A decade ago, utility executives and policymakers dreamed of a clean energy future powered by a new generation of cheap, safe nuclear reactors. Projects to expand existing nuclear plants in South Carolina and Georgia were supposed to be the start of the "nuclear renaissance."
But following the decision last week by two utilities to scrap the expansion at the Virgil C. Summer Nuclear Generating Station in South Carolina, that vision is in tatters. There's now just one nuclear expansion project left in the country, its future is also uncertain.
That remaining project is an expansion at the Vogtle Electric Generating Plant in eastern Georgia. As recently as five years ago, then-Energy Secretary Steven Chu visited Plant Vogtle and declared the project the start of "the resurgence of America's nuclear industry" and a critical part of President Obama's energy strategy.
The two new reactors at Plant Vogtle were the first next-generation reactors in the country, and some of the first new reactors to be built in the U.S. in three decades. After the partial meltdown at Pennsylvania's Three Mile Island in 1979, the U.S. nuclear industry went into hibernation for more than two decades.
But by the early 2000s, the Three Mile Island accident and the 1986 meltdown at Chernobyl were distant memories, says Paul Murphy, managing director in the energy group at the law firm Gowling WLG. "On top of that, people were projecting significant growth in power demand," he adds.
The earlier generation of nuclear power stations are also starting to reach the end of their lifespans and some are being shuttered.
Building a nuclear reactor is expensive and time-consuming but once it's up and running, it offers cheap and reliable electricity without generating the greenhouse gas emissions that contribute to climate change.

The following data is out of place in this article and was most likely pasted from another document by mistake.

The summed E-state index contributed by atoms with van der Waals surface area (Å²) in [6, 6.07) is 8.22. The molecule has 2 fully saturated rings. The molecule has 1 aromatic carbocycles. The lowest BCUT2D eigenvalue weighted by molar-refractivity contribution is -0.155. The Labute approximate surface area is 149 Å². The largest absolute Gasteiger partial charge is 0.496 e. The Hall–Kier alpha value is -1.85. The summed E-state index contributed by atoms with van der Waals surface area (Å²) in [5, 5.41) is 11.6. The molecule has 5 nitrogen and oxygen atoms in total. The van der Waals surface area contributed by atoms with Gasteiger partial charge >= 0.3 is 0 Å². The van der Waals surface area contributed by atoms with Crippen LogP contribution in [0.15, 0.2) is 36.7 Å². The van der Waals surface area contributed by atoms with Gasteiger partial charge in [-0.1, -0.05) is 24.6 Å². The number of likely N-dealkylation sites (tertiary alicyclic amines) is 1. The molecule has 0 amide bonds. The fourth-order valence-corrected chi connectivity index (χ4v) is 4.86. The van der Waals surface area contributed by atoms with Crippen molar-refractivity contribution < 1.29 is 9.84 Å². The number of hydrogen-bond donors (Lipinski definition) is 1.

Recession, fracking, renewable energy
With encouragement from the federal government, utilities around the country began applying for permission to build new reactors. At Vogtle in Georgia and V.C. Summer in South Carolina, power companies got to work.
"I thought it was going to be a very good thing for the Southern economy," says Marilyn Brown, a public policy professor at Georgia Tech and board member of the Tennessee Valley Authority, which operates three older nuclear power plants in Alabama and Tennessee.
Then there were setbacks. First came the global financial crisis, which flattened the demand for electricity. Then fracking flooded the market with cheap natural gas. Renewable energy — especially wind power — also got more competitive.
According to Brown, "that meant if you went back to reappraise the nuclear investments, they probably would not have been approved, or might not have been approved."
Both the Georgia and South Carolina nuclear projects racked up billions of dollars in cost overruns and delays. Then earlier this year, Westinghouse, which was building the reactors in both states, went bankrupt, blaming high construction costs for its problems.
Finishing the plant in South Carolina without Westinghouse didn't make financial sense for the South Carolina utilities, so they scrapped the project.
"Last kid on the block"
"Now Vogtle's the last kid on the block," says Stan Wise, the chairman of the Georgia Public Service Commission, which regulates local utility Georgia Power. The utility says it will propose later this month whether or not to complete the Vogtle expansion.
Wise says Georgia Power is in a better financial situation than the South Carolina utilities, since it has more ratepayers to support the project. Georgia Power's customers have been paying for the new reactors in their monthly power bills since 2011.
"I'm still a proponent of nuclear," says Wise. "I'm going to keep my powder dry in the coming weeks and months as we decide whether or not to continue this project."
Marilyn Brown at Georgia Tech says she hopes the Plant Vogtle expansion is completed.